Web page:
Knowing God better, figuring out marriage, investing in my kids, exploring the Scripture, discovering truth, savoring life's joys and writing about the journey . . . visit a while with me.

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Tuesday, September 29, 2009

cultural assault


The more I experience life, the more I realize how tightly Satan's fingers are wrapped around our earth, specifically the culture. 

I am passionate about helping women realize the deception we face on a daily basis.  Many of the challenges in our world are the direct result of a skewed society which is like putty in the Enemy's hands.  Nowhere is this more clearly seen than in the culture's obsession with feminine beauty as a means of self-worth and as the most valuable asset she can possess. 

Women want to be beautiful; were created to be beautiful.  The entrance of sin did horrendous things to us through the warping of DNA and the aging process to which we are all prone, so not all of us perfectly display the beauty to which we are heirs, but it was God's design and will, nonetheless. 

You may disagree with me, but I have come to believe that the idea of feminine beauty plays a huge role in many of the cultural and spiritual battles we face today.  Relationships have taken a huge hit in this arena.  That is Satan's ultimate goal anyway.  Relationship defines our God -- He exists in relationship (the Trinity); He comes to us in a salvation relationship (Father/child); and He plans our eternity in relationship (Christ is the Bridegroom--the church is the Bride).  In fact, the reason the human family exists in the first place is because our God desired relationship with those who could love Him back.  I firmly believe that Satan delights in destroying relationship more than anything else, for it is close to the heart of God. 

Feminine beauty affects cultural ills that are not only destroying lives but relationships as well. 

Consider this:

Because a man lusts and a woman desires to feel affirmed, they engage in intimacy outside of marriage -- their future relationship with a spouse is damaged.  A child is conceived; it is aborted--a woman faces a lifetime of guilt and all her future relationships are affected; a baby will never get to have the relationship of a mother and father.  When the parents discover the truth, the relationships of the parents and the daughter is traumatized.  And it started because a man thinks the pleasure offered in beauty is a legitmate reason to engage in intimacy and a woman is willing to trade her beauty for affirmation and love.

The insidious parasite of lust has attached itself firmly to our culture.  You cannot walk down the street, visit a mall, dine out in a restaurant or shop for groceries in Walmart without seeing its tentacles entwined in the styles, the advertising, and the manner of others.  It is draining the value of women and the sapping the moral strength of men. 

The culture will never align itself with biblical principles regarding the proper celebration of beauty, but we as Christian women must be aware of what is truth. 

The study book for women title Reflecting Beauty:  Embracing the Creator's Design is my challenge to the deception in the culture.  Writing this book was an awesome experience.  When you discover what God's Word really says about feminine beauty, it is like inhaling a fragrant breeze after escaping a stinking barnyard (sorry, farmers!)  It isn't suffocating or depressing.  It is life-giving and enlightening.

I am also trying to finish up a novel in which the characters come face to face with some current issues along this line with some suspense and romance mixed in as well.  I hope that women will read these books and be empowered to rethink and reject what the culture constantly spews in our faces.  The ideas aren't mine anyway; they are His.  God delights in beauty; but He also wants to protect beauty, and it is never a measure of a woman's worth; it is the way she reflects His majesty.  This is the message that we are to celebrate and model in our lives.  It is exciting!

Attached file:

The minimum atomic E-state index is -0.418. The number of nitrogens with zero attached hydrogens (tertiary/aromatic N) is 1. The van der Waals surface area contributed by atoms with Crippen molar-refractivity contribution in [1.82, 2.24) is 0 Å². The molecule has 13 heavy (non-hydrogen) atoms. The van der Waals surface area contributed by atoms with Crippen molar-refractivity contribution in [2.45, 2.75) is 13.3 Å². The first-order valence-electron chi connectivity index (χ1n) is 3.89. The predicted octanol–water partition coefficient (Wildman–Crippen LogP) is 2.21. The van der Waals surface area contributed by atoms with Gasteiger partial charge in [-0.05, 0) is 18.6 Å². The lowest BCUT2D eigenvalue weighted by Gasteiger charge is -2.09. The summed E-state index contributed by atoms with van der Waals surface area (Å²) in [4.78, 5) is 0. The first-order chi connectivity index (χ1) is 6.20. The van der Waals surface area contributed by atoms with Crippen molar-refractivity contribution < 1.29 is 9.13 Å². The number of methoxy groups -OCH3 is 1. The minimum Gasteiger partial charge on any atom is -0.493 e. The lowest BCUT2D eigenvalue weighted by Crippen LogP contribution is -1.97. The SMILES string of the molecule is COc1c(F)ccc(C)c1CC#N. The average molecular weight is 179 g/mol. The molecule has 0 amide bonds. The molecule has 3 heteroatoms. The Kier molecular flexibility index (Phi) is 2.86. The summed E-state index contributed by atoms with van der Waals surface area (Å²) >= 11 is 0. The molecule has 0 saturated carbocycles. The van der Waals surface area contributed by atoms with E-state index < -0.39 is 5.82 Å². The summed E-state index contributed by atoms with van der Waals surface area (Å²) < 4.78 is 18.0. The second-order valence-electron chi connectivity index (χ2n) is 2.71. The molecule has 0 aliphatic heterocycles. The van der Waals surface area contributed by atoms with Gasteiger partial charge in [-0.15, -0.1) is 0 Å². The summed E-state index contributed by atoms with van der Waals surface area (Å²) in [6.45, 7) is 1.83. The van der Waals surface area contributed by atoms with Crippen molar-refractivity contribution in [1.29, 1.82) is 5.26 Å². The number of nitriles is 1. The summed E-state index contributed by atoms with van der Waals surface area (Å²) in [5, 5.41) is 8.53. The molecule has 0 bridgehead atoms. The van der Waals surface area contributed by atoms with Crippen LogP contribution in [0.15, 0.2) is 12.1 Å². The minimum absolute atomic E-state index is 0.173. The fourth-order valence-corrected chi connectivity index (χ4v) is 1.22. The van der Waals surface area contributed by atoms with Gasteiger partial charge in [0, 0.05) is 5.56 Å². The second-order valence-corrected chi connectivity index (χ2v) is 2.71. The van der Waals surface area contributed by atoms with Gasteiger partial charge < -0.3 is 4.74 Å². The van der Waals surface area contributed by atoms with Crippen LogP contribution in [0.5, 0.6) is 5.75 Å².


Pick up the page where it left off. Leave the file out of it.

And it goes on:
Thursday, September 24, 2009

of books and mom guilt and such


As a mom, I tend to be part of the guilt brigade.  Been there?  I should have done  . . . I should be doing . . . oh, this book recommends this . . . have I ruined my children's chances in life??

So, the very few things that I feel halfway good about I tend to clasp tightly to me; they bring me comfort that maybe all is not lost.

One thing I have tried to pass on to my kids is a love for the library.  Now, let me rephrase that -- I love the library; they are hopefully learning to love the library.  Often, they protest going, but inevitably, once we get there, they get engrossed in pulling out interesting books.  I hope that the regular exposure will create in them a fever for good words. 

My father introduced me to books and the thrill of a good story.  My folks were evangelists and many weeks of the year, we lived in a camper trailer at one church or another for special services.  And, after the service, before bedtime, my father would pull out the current book he was reading to my brothers and I and fill our little space with the adventures of Tom Sawyer and Huckleberry Finn, Joy Spartan of Parsonage Hill, Little Pilgrim's Progress. the Bears of Blue River, the Enormous Egg, Escape from the Shawnees, River of Fire, Alexi's Secret Mission, and many others.  We would usually beg for another chapter; you know how frustrating it is to try to sleep when the hero is in a crisis moment?  Those wonderful hours developed in me a love for books which I carry with me until this day.

Then, my father took us to the library.  The smell of books is still one of my favorites. It is the smell of a new journey.  I love to dig on the shelves and find a treasure I haven't seen before.  My first library card was in Shelbyville, Tennessee at the Argie Cooper Public Library.  It was a vintage red brick building with high shelves and artwork of flowers in vases and  similar subjects.  The card was white plastic with raised letters.  The librarian would take the card and put it in a little machine; then she took the cards out of the back of the books I was getting and punched them down in the machine which would stamp my card number on them.  Then she would put cards with the return date in the pocket in the back of the books and hand the stack to me.  (remember this old process-- the digital system is better, but I spent many an hour "playing library" with my own homemade cards and everything!)